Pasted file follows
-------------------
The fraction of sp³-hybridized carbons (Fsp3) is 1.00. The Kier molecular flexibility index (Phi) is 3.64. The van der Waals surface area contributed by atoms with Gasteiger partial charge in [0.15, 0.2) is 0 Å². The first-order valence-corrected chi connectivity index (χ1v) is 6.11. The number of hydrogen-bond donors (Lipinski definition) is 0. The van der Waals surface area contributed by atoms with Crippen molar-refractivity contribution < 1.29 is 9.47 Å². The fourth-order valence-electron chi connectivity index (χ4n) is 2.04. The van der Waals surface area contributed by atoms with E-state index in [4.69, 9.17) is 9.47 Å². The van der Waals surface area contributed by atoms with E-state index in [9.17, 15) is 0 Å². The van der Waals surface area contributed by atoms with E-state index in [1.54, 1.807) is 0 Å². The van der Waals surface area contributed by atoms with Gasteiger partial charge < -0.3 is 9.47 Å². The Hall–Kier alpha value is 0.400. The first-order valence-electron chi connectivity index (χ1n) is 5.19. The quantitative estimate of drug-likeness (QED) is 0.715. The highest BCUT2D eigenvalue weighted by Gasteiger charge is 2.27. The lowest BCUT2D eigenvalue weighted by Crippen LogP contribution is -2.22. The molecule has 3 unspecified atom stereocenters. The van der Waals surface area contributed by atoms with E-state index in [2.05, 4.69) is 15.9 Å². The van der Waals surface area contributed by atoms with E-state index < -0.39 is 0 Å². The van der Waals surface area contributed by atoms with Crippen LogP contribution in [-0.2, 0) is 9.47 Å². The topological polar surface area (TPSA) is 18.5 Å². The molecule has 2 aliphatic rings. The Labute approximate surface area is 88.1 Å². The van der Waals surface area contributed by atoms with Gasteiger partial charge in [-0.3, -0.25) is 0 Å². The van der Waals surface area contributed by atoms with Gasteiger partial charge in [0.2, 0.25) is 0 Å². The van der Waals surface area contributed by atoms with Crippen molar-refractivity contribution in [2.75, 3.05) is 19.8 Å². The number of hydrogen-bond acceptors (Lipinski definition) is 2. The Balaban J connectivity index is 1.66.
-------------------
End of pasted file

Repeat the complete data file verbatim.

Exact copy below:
The fraction of sp³-hybridized carbons (Fsp3) is 1.00. The Kier molecular flexibility index (Phi) is 3.64. The van der Waals surface area contributed by atoms with Gasteiger partial charge in [0.15, 0.2) is 0 Å². The first-order valence-corrected chi connectivity index (χ1v) is 6.11. The number of hydrogen-bond donors (Lipinski definition) is 0. The van der Waals surface area contributed by atoms with Crippen molar-refractivity contribution < 1.29 is 9.47 Å². The fourth-order valence-electron chi connectivity index (χ4n) is 2.04. The van der Waals surface area contributed by atoms with E-state index in [4.69, 9.17) is 9.47 Å². The van der Waals surface area contributed by atoms with E-state index in [9.17, 15) is 0 Å². The van der Waals surface area contributed by atoms with E-state index in [1.54, 1.807) is 0 Å². The van der Waals surface area contributed by atoms with Gasteiger partial charge < -0.3 is 9.47 Å². The Hall–Kier alpha value is 0.400. The first-order valence-electron chi connectivity index (χ1n) is 5.19. The quantitative estimate of drug-likeness (QED) is 0.715. The highest BCUT2D eigenvalue weighted by Gasteiger charge is 2.27. The lowest BCUT2D eigenvalue weighted by Crippen LogP contribution is -2.22. The molecule has 3 unspecified atom stereocenters. The van der Waals surface area contributed by atoms with E-state index in [2.05, 4.69) is 15.9 Å². The van der Waals surface area contributed by atoms with E-state index < -0.39 is 0 Å². The van der Waals surface area contributed by atoms with Crippen LogP contribution in [-0.2, 0) is 9.47 Å². The topological polar surface area (TPSA) is 18.5 Å². The molecule has 2 aliphatic rings. The Labute approximate surface area is 88.1 Å². The van der Waals surface area contributed by atoms with Gasteiger partial charge in [-0.3, -0.25) is 0 Å². The van der Waals surface area contributed by atoms with Gasteiger partial charge in [0.2, 0.25) is 0 Å². The van der Waals surface area contributed by atoms with Crippen molar-refractivity contribution in [2.75, 3.05) is 19.8 Å². The number of hydrogen-bond acceptors (Lipinski definition) is 2. The Balaban J connectivity index is 1.66.